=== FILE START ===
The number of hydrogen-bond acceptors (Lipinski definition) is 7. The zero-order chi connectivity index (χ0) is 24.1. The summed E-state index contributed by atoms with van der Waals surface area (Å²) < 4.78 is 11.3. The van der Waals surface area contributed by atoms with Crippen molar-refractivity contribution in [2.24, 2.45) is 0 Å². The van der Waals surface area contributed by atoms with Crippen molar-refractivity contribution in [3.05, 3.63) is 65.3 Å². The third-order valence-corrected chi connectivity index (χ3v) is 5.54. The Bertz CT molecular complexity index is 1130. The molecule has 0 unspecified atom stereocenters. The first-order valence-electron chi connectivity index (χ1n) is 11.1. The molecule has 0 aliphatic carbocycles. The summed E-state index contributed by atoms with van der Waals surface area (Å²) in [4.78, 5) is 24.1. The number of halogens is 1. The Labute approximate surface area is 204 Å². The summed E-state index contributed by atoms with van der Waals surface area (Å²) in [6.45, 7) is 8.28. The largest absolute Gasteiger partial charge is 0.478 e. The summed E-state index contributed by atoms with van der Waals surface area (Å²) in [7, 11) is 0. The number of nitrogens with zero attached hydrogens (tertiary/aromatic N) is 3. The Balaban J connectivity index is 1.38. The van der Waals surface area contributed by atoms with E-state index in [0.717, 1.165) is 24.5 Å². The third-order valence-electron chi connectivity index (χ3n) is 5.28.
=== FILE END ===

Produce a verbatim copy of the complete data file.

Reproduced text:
The number of hydrogen-bond acceptors (Lipinski definition) is 7. The zero-order chi connectivity index (χ0) is 24.1. The summed E-state index contributed by atoms with van der Waals surface area (Å²) < 4.78 is 11.3. The van der Waals surface area contributed by atoms with Crippen molar-refractivity contribution in [2.24, 2.45) is 0 Å². The van der Waals surface area contributed by atoms with Crippen molar-refractivity contribution in [3.05, 3.63) is 65.3 Å². The third-order valence-corrected chi connectivity index (χ3v) is 5.54. The Bertz CT molecular complexity index is 1130. The molecule has 0 unspecified atom stereocenters. The first-order valence-electron chi connectivity index (χ1n) is 11.1. The molecule has 0 aliphatic carbocycles. The summed E-state index contributed by atoms with van der Waals surface area (Å²) in [4.78, 5) is 24.1. The number of halogens is 1. The Labute approximate surface area is 204 Å². The summed E-state index contributed by atoms with van der Waals surface area (Å²) in [6.45, 7) is 8.28. The largest absolute Gasteiger partial charge is 0.478 e. The summed E-state index contributed by atoms with van der Waals surface area (Å²) in [7, 11) is 0. The number of nitrogens with zero attached hydrogens (tertiary/aromatic N) is 3. The Balaban J connectivity index is 1.38. The van der Waals surface area contributed by atoms with E-state index in [0.717, 1.165) is 24.5 Å². The third-order valence-electron chi connectivity index (χ3n) is 5.28.